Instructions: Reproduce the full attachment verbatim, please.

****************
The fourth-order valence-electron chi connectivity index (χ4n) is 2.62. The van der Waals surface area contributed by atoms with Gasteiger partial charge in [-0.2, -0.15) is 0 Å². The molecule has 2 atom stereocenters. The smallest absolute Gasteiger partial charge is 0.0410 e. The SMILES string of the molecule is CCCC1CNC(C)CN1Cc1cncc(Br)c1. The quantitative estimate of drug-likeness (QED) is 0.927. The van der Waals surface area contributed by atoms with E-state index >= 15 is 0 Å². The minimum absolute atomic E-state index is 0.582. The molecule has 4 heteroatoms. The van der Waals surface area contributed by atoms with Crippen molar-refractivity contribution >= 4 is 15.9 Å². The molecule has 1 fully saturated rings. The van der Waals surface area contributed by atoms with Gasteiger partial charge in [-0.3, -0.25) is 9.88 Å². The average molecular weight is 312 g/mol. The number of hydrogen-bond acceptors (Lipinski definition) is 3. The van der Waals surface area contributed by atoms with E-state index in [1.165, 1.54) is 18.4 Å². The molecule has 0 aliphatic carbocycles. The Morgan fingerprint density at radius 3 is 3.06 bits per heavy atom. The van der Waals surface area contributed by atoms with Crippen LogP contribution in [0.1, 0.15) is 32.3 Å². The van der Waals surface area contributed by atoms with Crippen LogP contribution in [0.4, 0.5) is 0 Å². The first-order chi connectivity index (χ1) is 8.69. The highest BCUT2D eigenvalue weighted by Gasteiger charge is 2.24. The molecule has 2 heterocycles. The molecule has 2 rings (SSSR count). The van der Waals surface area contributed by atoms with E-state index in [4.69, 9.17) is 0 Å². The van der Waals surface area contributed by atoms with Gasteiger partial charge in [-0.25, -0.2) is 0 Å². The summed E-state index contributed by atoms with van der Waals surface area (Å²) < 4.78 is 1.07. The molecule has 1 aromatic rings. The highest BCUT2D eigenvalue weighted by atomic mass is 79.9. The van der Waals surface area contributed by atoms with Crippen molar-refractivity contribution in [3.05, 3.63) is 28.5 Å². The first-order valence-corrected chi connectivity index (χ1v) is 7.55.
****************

The fourth-order valence-electron chi connectivity index (χ4n) is 2.62. The van der Waals surface area contributed by atoms with Gasteiger partial charge in [-0.2, -0.15) is 0 Å². The molecule has 2 atom stereocenters. The smallest absolute Gasteiger partial charge is 0.0410 e. The SMILES string of the molecule is CCCC1CNC(C)CN1Cc1cncc(Br)c1. The quantitative estimate of drug-likeness (QED) is 0.927. The van der Waals surface area contributed by atoms with E-state index >= 15 is 0 Å². The minimum absolute atomic E-state index is 0.582. The molecule has 4 heteroatoms. The van der Waals surface area contributed by atoms with Crippen molar-refractivity contribution >= 4 is 15.9 Å². The molecule has 1 fully saturated rings. The van der Waals surface area contributed by atoms with Gasteiger partial charge in [-0.3, -0.25) is 9.88 Å². The average molecular weight is 312 g/mol. The number of hydrogen-bond acceptors (Lipinski definition) is 3. The van der Waals surface area contributed by atoms with E-state index in [1.165, 1.54) is 18.4 Å². The molecule has 0 aliphatic carbocycles. The Morgan fingerprint density at radius 3 is 3.06 bits per heavy atom. The van der Waals surface area contributed by atoms with Crippen LogP contribution in [0.1, 0.15) is 32.3 Å². The van der Waals surface area contributed by atoms with Crippen LogP contribution in [0.4, 0.5) is 0 Å². The first-order chi connectivity index (χ1) is 8.69. The highest BCUT2D eigenvalue weighted by Gasteiger charge is 2.24. The molecule has 2 heterocycles. The molecule has 2 rings (SSSR count). The van der Waals surface area contributed by atoms with E-state index in [4.69, 9.17) is 0 Å². The van der Waals surface area contributed by atoms with Gasteiger partial charge in [-0.25, -0.2) is 0 Å². The summed E-state index contributed by atoms with van der Waals surface area (Å²) < 4.78 is 1.07. The molecule has 1 aromatic rings. The highest BCUT2D eigenvalue weighted by atomic mass is 79.9. The van der Waals surface area contributed by atoms with Crippen molar-refractivity contribution in [3.05, 3.63) is 28.5 Å². The first-order valence-corrected chi connectivity index (χ1v) is 7.55.